As we’ve mentioned earlier, business owners are eager to get some action, but not because they have no fear — they’re pushed by necessity and stress of ensuring their company’s existence. They have employees to take care of, clients to retain and support…in other words, they carry a lot on their shoulders.
So, when building your outreach, you should be extra careful about how and why you reach out to them. Even sales techniques that used to be quite tame may be considered impolite and end up in pushing your prospects away. Therefore, you’ll risk coming off as a douchebag — even though that never was your intention.
Your relationship with your existing clients is also not safe from the effects of the pandemic. Churn rate is the issue every B2B sales agency is currently dealing with — and we’re not an exception. However, you still need to close deals and generate new clients — and they still need a vendor. How do you get out of this without totally destroying your B2B connections?
We decided to share some of our experiences. Mind that dealing with sales objections is a never-ending quest. You always end up facing new challenges. The only right thing to do is to keep calm and go on.
Review your approach to cold outreach
Cold outreach has always been about sending emails to the people who don’t know about you yet. However, during this time it’s also about sending emails to the people who don’t want to know you — not because they averse to new faces, but because they are afraid of distractions. If they don’t get the value of your offer, you will be treated as a distraction and discarded.
In order to avoid it, you have to change your cold outreach practices. In our case, we had to put a lot of our basic introduction templates on hold because the question “Hello name, do you have the capacity for new clients?” sounds a bit insensitive right now. We also had to slow down with our outreach campaigns in general — it’s better to pause and wait rather than send emails without being certain about the recipient’s mood.
How do you make your cold outreach policy less tone-deaf?
Monitor market shifts. When in doubt, do some research. Still in doubt? Do more research. You cannot know or even guess what your prospects are thinking about right now without a proper analysis of the markets you sell to. Has their growth reduced? How active are their platforms for hiring new staff? What does their public data say about their income? That data can tell you a lot about how your potential buyers feel right now — and let you know how to reassure them during their hard times.
Use gathered data to change your templates. Work on your emails while you’re waiting for the return of normalcy. Even after the chaos dies down a little, your prospects will still need to adjust to the new normal. Let them know that you understand that. It’s always good to begin your introduction templates by asking your prospects about how they’re doing right now and showing your knowledge about the situation right now. That will show your recipients that you’re not out of touch and, therefore, really want to help them.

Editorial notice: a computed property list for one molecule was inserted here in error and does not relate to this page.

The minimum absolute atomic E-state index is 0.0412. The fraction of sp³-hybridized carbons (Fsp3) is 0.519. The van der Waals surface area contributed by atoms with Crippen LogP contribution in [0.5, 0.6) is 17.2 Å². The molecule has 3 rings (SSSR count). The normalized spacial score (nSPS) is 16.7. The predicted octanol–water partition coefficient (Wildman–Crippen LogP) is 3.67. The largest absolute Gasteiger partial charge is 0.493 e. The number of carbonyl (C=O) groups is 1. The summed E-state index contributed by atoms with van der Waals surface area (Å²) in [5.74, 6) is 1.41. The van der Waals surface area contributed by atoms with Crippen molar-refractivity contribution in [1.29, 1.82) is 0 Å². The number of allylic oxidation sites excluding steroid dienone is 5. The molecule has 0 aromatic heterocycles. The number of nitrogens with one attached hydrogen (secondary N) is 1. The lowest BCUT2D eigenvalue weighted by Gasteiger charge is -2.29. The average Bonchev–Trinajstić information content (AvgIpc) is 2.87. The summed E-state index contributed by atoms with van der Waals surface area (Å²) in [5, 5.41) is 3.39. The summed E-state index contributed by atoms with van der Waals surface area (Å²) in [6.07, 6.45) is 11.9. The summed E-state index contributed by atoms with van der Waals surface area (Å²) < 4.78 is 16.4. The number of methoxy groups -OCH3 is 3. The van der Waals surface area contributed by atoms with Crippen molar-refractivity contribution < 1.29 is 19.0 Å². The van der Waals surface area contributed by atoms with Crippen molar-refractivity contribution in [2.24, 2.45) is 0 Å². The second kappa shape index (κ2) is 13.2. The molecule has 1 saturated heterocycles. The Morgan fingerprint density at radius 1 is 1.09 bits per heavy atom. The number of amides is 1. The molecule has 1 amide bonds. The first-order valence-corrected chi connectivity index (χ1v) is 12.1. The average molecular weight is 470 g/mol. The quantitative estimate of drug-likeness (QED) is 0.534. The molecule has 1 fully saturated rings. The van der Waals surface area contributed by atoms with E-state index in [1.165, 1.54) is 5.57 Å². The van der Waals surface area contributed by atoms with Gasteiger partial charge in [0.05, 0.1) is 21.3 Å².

Include your hands-on experience. Businesses who display confidence and are ready to navigate their clients through hard times will always be the leaders in the industry. When you’re rebuilding your outreach, it’s important to assert yourself as someone who knows what to do. It doesn’t mean that you have to make yourself look like you conquered the pandemic. Instead, you can mention that you have the experience of working with businesses during shaky, unstable times. Offer to include a couple of cases or discuss them over a call — or mention clients you’re working with right now and show how much progress they’ve made with your assistance during this time. As long as your prospects see that you’re more than a random salesperson in a desperate search, they are open to your offer.
Let your prospects know that they can opt-out. Apologizing too much for disturbing your recipients is not always a good thing, but in times of turmoil and uncertainty, you might want to state your peaceful intentions as clearly as possible. Your prospects are quite likely to feel threatened by the intensity of the cadence or follow-ups. Therefore, your introduction email should inform your prospective buyers that if they don’t want to talk right now, it’s alright. You can do it with a single phrase.
“If you’re currently not interested in this conversation, please let us know”